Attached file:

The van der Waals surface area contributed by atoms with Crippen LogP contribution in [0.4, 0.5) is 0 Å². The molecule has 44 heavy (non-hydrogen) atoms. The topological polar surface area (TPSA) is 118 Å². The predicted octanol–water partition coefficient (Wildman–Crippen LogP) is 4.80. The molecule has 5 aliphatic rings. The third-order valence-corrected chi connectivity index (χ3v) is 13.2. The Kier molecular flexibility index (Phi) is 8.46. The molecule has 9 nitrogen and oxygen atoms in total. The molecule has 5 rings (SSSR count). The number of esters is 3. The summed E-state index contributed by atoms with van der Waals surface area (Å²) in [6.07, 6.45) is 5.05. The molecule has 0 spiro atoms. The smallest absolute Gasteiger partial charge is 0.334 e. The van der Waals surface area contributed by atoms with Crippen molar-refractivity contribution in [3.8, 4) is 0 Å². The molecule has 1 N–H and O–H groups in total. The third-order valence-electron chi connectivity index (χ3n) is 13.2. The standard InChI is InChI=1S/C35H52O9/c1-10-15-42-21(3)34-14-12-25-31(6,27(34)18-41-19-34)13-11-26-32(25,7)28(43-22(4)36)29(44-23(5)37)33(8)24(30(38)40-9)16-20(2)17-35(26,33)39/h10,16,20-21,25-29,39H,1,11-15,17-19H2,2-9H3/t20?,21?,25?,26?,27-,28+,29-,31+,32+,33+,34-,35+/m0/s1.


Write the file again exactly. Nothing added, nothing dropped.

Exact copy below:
The van der Waals surface area contributed by atoms with Crippen LogP contribution in [0.4, 0.5) is 0 Å². The molecule has 44 heavy (non-hydrogen) atoms. The topological polar surface area (TPSA) is 118 Å². The predicted octanol–water partition coefficient (Wildman–Crippen LogP) is 4.80. The molecule has 5 aliphatic rings. The third-order valence-corrected chi connectivity index (χ3v) is 13.2. The Kier molecular flexibility index (Phi) is 8.46. The molecule has 9 nitrogen and oxygen atoms in total. The molecule has 5 rings (SSSR count). The number of esters is 3. The summed E-state index contributed by atoms with van der Waals surface area (Å²) in [6.07, 6.45) is 5.05. The molecule has 0 spiro atoms. The smallest absolute Gasteiger partial charge is 0.334 e. The van der Waals surface area contributed by atoms with Crippen molar-refractivity contribution in [3.8, 4) is 0 Å². The molecule has 1 N–H and O–H groups in total. The third-order valence-electron chi connectivity index (χ3n) is 13.2. The standard InChI is InChI=1S/C35H52O9/c1-10-15-42-21(3)34-14-12-25-31(6,27(34)18-41-19-34)13-11-26-32(25,7)28(43-22(4)36)29(44-23(5)37)33(8)24(30(38)40-9)16-20(2)17-35(26,33)39/h10,16,20-21,25-29,39H,1,11-15,17-19H2,2-9H3/t20?,21?,25?,26?,27-,28+,29-,31+,32+,33+,34-,35+/m0/s1.